Singer, songwriter and pianist Lionel Richie created an amazing catalog of hits. He performed many of them Sunday at the Mercedes-Benz Superdome during closing night of the 20th Essence Festival.

But Richie’s music sales in the millions and popularity that rivaled his 1980s peers Prince and Michael Jackson couldn’t stop the party train led by Charlie Wilson, another of Sunday’s Essence Festival main-stage performers, from running over the night’s headlining act.

By the time the ballad-oriented Richie took the stage at 11:30 p.m., many festivalgoers had left. Many more would leave before the end of his anticlimactic performance.

Just before Richie’s show, Wilson sang, danced and testified with a vigor that belied his 61 years. Just like last year, Wilson and his dancers and musicians entertained to the utmost.

Preceding Wilson on the main stage, the beguiling Erykah Badu performed songs from her uniquely soulful, jazzy oeuvre.

Tamar Braxton opened the music at the main stage at 7 p.m., with a half-hour show featuring much bumping and grinding from the singer and reality TV star of “Braxton Family Values” and “Tamar and Vince.”

Wilson, like Richie, has been a star for decades, first in a group and later as a solo act. His show began at 9:25 p.m. with shouts of “Tickets! Tickets! All aboard! All aboard. This train is moving!”

Of course, the opening song was “Party Train,” Wilson’s 1983 hit with the Gap Band. The singer and four female dancers, all in sparkling costumes, danced their way onstage doing an approximation of a moving train. No other Sunday night act could beat that entrance.

“How many of y’all came to party with Charlie Wilson tonight?” Wilson asked before he sang another Gap Band funk hit, “Early in the Morning.” Judging by the largely filled Superdome that partied with Wilson, then left after his show, most of them.

Wilson took a breather following his first four songs. “I’m tired as hell,” he said.

In the same break, he acknowledged the festival’s anniversary. “Twenty years of nothing but successful African-American beauty!” And then, in a powerful voice, he got back on the train and kept going. The crowd cheered him on with chants of “Go Charlie! Go Charlie!”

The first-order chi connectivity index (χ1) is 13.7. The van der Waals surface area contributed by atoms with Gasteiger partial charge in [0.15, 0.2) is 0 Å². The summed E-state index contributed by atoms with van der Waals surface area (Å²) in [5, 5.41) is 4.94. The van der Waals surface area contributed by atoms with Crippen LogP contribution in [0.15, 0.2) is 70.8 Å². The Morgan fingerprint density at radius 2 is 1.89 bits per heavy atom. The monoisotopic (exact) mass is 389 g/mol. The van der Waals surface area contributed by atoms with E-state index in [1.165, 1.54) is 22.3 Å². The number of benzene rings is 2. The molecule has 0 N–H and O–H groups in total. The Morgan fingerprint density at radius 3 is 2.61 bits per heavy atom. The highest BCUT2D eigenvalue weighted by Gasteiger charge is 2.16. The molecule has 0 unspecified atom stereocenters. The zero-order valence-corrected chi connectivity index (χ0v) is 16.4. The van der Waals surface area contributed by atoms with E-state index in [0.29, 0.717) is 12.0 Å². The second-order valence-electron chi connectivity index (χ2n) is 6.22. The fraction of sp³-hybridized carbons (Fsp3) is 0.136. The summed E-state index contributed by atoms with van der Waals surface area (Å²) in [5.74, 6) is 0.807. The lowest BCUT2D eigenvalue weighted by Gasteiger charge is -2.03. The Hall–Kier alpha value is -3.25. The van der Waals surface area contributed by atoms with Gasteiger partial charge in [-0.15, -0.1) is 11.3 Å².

If Wilson was the night’s showman, Badu was its chanteuse. Comedian Dave Chappelle introduced her. The singer’s Essence Festival performance followed a guest appearance last week at one of Chappelle’s 10 sold-out shows at Radio City Music Hall.

Chappelle compared his return to show business following nearly a decade away to New Orleans’ comeback after Hurricane Katrina. “And like this city, I will rise from the ashes,” he said.

Badu, a Dallas native, sauntered on stage wearing a huge white cowboy hat — a 25-gallon model, it seemed, that fit her opening song, “20 Feet Tall,” a mellow, stylish example of classic Baduism from her 2010 album, “New Amerykah Part Two: Return of the Ankh.” Following that opening, she eased back to 1997 for a serenely hip rendition of “On & On,” a hit from her album debut, “Baduizm.”

“Thank you, New Orleans, good night,” Badu said after three songs. Just kidding. She stuck around for one of the great sets of Essence Festival No. 20. Before the subtly grooving “Didn’t Cha Know,” she explained that performing is her therapy. And that particular song, she said, makes her feel good. It could make just about anyone feel good.

In the wakes of Badu’s artistry and Wilson’s showmanship, Richie and his economically sized five-piece band looked as if they were playing a by-the-numbers private gig for some giant corporation or well-heeled charity. Richie’s talent and success can’t be denied, but his competent, routine show held no sense of occasion.